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Table of Contents

RAAF Meteorological Service



Chapter 1: The Weather Factor in Warfare

Chapter 2: Establishing and Developing the RAAF Directorate of Met. Services (D.Met.S)

Chapter 3: Recruiting and Training of Personnel

Chapter 4: Meteorology in Aviation

Chapter 5: The Met. Retreating

Chapter 6: The Met. Advancing
The Coral Sea Battle—May 1942
The Battle of Milne Bay—24 August to 8 September, 1942
The Bismarck Sea Battle—1 March 1943

Chapter 7: The Met With the Army and the Navy

Chapter 8: Divisional Offices of the Bureau of Meteorology During the War

Chapter 9: Research and Instrumental Development

Chapter 10: The End, Aftermath, and Beyond

Appendix 1

Appendix 2

Appendix 3

Appendix 4



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The Bismarck Sea Battle—1 March 1943 (continued)

Gibbs paid a tribute to General Kenney. 'He came personally to our office to congratulate us on our efforts. He heartened the men by telling them that the Japanese were already beaten because of the rate of plane losses'. This turned out to be true, but in the critical, often desperate days, of 1942–43, it was not apparent to many. 'We will always associate two things with General Kenney', reflected Bill Gibbs, 'his ability to get things done with maximum results, and his confidence in, and admiration of, his fighting men'.[73]

Forecasters were asked for long range forecasts of up to a month for certain targets and objectives. Although it was pointed out that any degree of accuracy was almost impossible for periods longer than 48 hours, the Met. was ordered to have a go. No one was keen on forecasting for periods beyond about six hours! The problem was approached by making a thorough climatological study of the region under discussion, and to produce what was called an advice. To the disapproval and discomfort of the Met., general headquarters insisted on calling this a forecast.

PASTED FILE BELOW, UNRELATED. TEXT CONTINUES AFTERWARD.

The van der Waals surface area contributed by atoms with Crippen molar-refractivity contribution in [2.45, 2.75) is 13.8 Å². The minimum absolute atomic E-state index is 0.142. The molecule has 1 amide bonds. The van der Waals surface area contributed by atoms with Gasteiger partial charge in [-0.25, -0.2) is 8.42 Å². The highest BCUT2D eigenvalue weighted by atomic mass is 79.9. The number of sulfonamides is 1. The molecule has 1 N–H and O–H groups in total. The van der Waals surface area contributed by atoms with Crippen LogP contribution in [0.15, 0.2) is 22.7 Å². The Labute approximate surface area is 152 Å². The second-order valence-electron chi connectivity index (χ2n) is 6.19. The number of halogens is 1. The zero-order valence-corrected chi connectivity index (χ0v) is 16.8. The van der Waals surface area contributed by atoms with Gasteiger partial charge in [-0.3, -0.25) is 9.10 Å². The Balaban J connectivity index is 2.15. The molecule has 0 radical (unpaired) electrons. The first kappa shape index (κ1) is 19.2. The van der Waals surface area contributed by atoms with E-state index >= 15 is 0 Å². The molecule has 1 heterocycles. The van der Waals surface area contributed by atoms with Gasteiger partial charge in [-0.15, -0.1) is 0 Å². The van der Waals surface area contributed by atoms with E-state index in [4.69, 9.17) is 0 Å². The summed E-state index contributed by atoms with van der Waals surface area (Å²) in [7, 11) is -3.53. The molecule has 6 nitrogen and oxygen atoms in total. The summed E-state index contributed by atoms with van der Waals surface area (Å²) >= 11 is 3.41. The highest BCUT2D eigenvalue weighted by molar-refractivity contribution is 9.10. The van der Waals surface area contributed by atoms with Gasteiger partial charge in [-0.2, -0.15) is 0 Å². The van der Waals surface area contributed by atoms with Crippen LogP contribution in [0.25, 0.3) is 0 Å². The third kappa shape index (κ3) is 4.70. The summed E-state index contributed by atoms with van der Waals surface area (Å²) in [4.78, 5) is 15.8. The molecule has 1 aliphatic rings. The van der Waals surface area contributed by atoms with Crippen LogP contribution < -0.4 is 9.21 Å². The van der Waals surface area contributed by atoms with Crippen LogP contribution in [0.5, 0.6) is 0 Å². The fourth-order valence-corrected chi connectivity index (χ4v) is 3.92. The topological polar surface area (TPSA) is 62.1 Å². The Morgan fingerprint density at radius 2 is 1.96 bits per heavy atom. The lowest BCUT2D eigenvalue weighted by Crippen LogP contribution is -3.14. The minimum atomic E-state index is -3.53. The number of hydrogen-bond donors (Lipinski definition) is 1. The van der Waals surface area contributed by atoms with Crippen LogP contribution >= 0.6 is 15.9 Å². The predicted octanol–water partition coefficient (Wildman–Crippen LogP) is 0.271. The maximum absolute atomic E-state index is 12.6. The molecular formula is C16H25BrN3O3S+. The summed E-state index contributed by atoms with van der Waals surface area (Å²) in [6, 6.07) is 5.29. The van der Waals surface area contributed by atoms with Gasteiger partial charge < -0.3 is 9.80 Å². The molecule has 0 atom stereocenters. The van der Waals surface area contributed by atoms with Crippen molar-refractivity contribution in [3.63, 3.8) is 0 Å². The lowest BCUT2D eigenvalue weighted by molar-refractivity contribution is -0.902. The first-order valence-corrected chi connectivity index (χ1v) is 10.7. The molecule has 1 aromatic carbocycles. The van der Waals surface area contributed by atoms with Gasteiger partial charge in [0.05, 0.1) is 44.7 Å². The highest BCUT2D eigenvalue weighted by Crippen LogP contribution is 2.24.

Despite the difficulties, considerable success was achieved. For instance, there was the forecast given a month ahead for the Allied landing at Lae on 4 September 1943, featuring the first Allied use of paratroops in the South-West Pacific area. Largely, on the consideration of the behaviour of the upper winds that season, good weather was forecast, and so it came to pass. The landing proceeded with adequate fighter cover—the USAAF downed 23 enemy planes—and, the next day, a successful parachute descent took place at Nadzab, New Guinea.

At general headquarters, Brisbane, the Met. was called upon for all sorts of incidental tasks. Lecturing to the AIF School of Intelligence was one of these. The students of this school were keenly interested in the application of weather factors to army operation, and asked many pertinent questions. They fully realised how important weather was in deciding the nature of air support, and in amphibious, gas and smoke operations.

Frequently on Saturday mornings, weekend forecasts for the Gold Coast beach resorts were sought. There were plenty of Allied personnel at these places all through the war.

People in Bright Sparcs - Gibbs, William James (Bill)

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Joyce, J. 1993 'The Story of the RAAF Meteorological Service', Metarch Papers, No. 5 October 1993, Bureau of Meteorology

© Online Edition Australian Science and Technology Heritage Centre and Bureau of Meteorology 2001
Published by Australian Science and Technology Heritage Centre, using the Web Academic Resource Publisher